Friday, December 19, 2008

28. The Gold Rush - 1925

Synopsis: Charlie Chaplin's Tramp is a prospector. He gets stuck in a cabin with another prospector named Big Jim (who has found gold) and they almost starve. They eventually leave the cabin for town after killing a bear.

Chaplin falls in love with Georgia while in town. Georgia never shows for their New Year's Eve party where Chaplin imagines dancing with some rolls. Big Jim shows up demanding that Chaplin take him to the cabin because Big Jim only remembers that his claim is near a cabin. They become millionaires.

At some point, Black Larsen finds Big Jim's claim but falls off a mountain.

Review: There are two versions of this film. The 1925 version is silent. The 1942 version has, among some other changes, a narrative track. Netflix, much to my disappointment, sent the 1942 version.

I unfortunately didn't know that there were two versions of this movie before sending the DVD back to Netflix. The opening credits stated being a "revival." I assumed the original was lost and that it had been reconstructed as closely as possible to the original for rerelease or something similar.

I kept thinking how unusual it was that a movie from 1925 had narration. I kept thinking how bad the narration was. I kept thinking I should turn off my speakers but it had to be here for a reason. Had I know before watching The Gold Rush that the narration was foolishly added 17 years later, I would have turned off the sound instead of suffering needlessly.

I guess I understand Chaplin's reasoning for updating his movie for the revival. I completely disagree with it though. The biggest problem I have with the narration is that it clearly doesn't need to exist. It didn't offer any insight into the characters or action. Chaplin was, for the most part, telling me exactly what I could see on screen or, even worse, reciting exactly what the characters were saying. It was a distraction that covered up a quality movie.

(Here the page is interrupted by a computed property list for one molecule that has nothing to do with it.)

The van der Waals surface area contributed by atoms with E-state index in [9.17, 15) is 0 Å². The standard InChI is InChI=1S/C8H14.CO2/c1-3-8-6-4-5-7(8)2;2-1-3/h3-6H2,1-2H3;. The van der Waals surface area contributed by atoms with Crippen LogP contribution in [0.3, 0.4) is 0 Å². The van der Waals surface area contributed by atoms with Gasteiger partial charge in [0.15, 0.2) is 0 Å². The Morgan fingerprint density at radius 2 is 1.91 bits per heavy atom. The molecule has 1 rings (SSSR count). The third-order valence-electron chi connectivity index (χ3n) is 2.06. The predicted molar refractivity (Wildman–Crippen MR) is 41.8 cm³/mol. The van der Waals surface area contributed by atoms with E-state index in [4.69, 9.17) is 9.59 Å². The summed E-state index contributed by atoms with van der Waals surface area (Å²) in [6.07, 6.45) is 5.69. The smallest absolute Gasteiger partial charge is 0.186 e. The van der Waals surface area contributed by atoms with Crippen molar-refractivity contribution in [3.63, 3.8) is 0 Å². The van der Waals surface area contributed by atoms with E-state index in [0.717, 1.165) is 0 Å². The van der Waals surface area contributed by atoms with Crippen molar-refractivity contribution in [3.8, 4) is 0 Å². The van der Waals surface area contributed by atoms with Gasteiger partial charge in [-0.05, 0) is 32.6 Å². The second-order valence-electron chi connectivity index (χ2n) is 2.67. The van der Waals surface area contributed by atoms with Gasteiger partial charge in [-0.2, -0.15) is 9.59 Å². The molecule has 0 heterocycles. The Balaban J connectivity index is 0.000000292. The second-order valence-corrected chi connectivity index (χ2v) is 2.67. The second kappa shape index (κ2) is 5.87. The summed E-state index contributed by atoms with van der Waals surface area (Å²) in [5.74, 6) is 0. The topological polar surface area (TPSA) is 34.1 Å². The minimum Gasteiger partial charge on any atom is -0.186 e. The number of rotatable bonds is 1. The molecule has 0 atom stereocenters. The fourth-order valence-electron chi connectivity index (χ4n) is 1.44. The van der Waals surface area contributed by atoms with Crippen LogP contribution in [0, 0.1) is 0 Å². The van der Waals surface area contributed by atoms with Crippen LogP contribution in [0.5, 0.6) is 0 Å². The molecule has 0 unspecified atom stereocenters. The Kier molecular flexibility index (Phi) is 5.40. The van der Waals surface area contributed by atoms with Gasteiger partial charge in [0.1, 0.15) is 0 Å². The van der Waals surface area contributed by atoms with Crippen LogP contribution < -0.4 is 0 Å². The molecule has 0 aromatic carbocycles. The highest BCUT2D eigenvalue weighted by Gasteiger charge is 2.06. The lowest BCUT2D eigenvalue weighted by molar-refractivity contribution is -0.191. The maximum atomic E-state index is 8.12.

If you'd like an idea on how this doesn't work, take a look at the closest things we have to a silent film these days: Cast Away and WALL-E. Imagine a narrator saying, "Now Tom Hanks tooth hurts. He's going to remove it with an ice skate," or "WALL-E sees a fire extinguisher. He wants to determine its function."
It's a nuisance that really should be forgotten. As such, no more talk of it for now.
The Gold Rush is apparently Chaplin's favorite film of his own. I wouldn't put it quite that high but it is a solid movie. The gags work and that's really all I need from a silent comedy.

If you want to gauge how well this works, watch some Warner Brothers cartoons. Must of The Gold Rush looks like it came straight from a Warner Brothers cartoon. Strike that. Reverse it. The Gold Rush predates them and it was shocking to learn that. A lot of classic Looney Toons ideas come straight from here. How many times have you seen two starving characters each envisioning the other as a giant chicken before coming after them with murderous hunger? How many times was it done better than this:
That is priceless material right here. Had I seen that as a kid I never would have stopped laughing. It isn't all hallucinating about chickens. Every time a Warner Brother's cartoon has characters in a shack leaning precariously on a cliff, it comes back to this movie. A wimpy character thinking he knocked out a big guy when something fell on his head comes back to this movie.

Therein lies a big problem here. Chaplin was so influential--as was Buster Keaton--that I've seen the best moments here done numerous times. It's lost a lot of its value.

An interesting thing that Chaplin does here that hasn't been seen before is combining comedy and a love story. Buster Keaton films feature him going after the girl regularly but Chaplin actually goes after our emotions instead of playing it all for a laugh. You actually feel for Chaplin when Georgia doesn't show up on New Year's Eve. That might be Chaplin's best innovation for film.

Also, dancing rolls.

Score 6/10 (8/10 without the narration)

1 comment:

Anne said...

I think it's really interesting to see where the cartoon sight gags (or most anything else for that matter) originated. It adds a whole new layer of meaning, and maybe even a bit of history.

The horrible part of this movie was the narration. I wonder how much better it would have been with a nice ragtimey soundtrack.

Nice blog.